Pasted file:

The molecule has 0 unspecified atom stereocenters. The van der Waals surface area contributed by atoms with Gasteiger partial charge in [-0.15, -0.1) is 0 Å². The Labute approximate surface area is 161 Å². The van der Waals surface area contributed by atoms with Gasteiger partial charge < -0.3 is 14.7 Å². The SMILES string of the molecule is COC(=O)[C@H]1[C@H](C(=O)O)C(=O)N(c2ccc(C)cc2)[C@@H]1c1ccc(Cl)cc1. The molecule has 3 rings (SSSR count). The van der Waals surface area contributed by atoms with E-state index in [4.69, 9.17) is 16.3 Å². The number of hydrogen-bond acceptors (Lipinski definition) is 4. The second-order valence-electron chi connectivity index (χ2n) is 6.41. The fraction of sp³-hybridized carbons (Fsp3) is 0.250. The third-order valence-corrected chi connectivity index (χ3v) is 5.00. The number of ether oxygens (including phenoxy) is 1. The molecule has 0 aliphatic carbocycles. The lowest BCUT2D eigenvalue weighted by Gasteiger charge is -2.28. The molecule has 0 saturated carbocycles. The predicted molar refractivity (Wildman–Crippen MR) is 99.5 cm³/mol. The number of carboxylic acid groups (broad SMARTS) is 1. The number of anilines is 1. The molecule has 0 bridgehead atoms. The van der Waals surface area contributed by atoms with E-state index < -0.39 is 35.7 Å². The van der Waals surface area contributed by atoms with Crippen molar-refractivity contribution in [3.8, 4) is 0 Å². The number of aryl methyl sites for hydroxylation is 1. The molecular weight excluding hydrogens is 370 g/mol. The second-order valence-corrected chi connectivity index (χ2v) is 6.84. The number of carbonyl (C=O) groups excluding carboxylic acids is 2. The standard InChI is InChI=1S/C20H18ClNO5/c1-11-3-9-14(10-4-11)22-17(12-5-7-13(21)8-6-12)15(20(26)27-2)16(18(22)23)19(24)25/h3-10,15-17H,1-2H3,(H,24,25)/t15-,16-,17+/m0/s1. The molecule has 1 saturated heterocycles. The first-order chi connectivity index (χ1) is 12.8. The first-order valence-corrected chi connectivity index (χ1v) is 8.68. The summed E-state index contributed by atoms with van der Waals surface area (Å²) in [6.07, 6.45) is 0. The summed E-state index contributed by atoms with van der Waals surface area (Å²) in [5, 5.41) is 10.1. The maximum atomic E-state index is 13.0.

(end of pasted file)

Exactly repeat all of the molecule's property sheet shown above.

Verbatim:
The molecule has 0 unspecified atom stereocenters. The van der Waals surface area contributed by atoms with Gasteiger partial charge in [-0.15, -0.1) is 0 Å². The Labute approximate surface area is 161 Å². The van der Waals surface area contributed by atoms with Gasteiger partial charge < -0.3 is 14.7 Å². The SMILES string of the molecule is COC(=O)[C@H]1[C@H](C(=O)O)C(=O)N(c2ccc(C)cc2)[C@@H]1c1ccc(Cl)cc1. The molecule has 3 rings (SSSR count). The van der Waals surface area contributed by atoms with E-state index in [4.69, 9.17) is 16.3 Å². The number of hydrogen-bond acceptors (Lipinski definition) is 4. The second-order valence-electron chi connectivity index (χ2n) is 6.41. The fraction of sp³-hybridized carbons (Fsp3) is 0.250. The third-order valence-corrected chi connectivity index (χ3v) is 5.00. The number of ether oxygens (including phenoxy) is 1. The molecule has 0 aliphatic carbocycles. The lowest BCUT2D eigenvalue weighted by Gasteiger charge is -2.28. The molecule has 0 saturated carbocycles. The predicted molar refractivity (Wildman–Crippen MR) is 99.5 cm³/mol. The number of carboxylic acid groups (broad SMARTS) is 1. The number of anilines is 1. The molecule has 0 bridgehead atoms. The van der Waals surface area contributed by atoms with E-state index < -0.39 is 35.7 Å². The van der Waals surface area contributed by atoms with Crippen molar-refractivity contribution in [3.8, 4) is 0 Å². The number of aryl methyl sites for hydroxylation is 1. The molecular weight excluding hydrogens is 370 g/mol. The second-order valence-corrected chi connectivity index (χ2v) is 6.84. The number of carbonyl (C=O) groups excluding carboxylic acids is 2. The standard InChI is InChI=1S/C20H18ClNO5/c1-11-3-9-14(10-4-11)22-17(12-5-7-13(21)8-6-12)15(20(26)27-2)16(18(22)23)19(24)25/h3-10,15-17H,1-2H3,(H,24,25)/t15-,16-,17+/m0/s1. The molecule has 1 saturated heterocycles. The first-order chi connectivity index (χ1) is 12.8. The first-order valence-corrected chi connectivity index (χ1v) is 8.68. The summed E-state index contributed by atoms with van der Waals surface area (Å²) in [6.07, 6.45) is 0. The summed E-state index contributed by atoms with van der Waals surface area (Å²) in [5, 5.41) is 10.1. The maximum atomic E-state index is 13.0.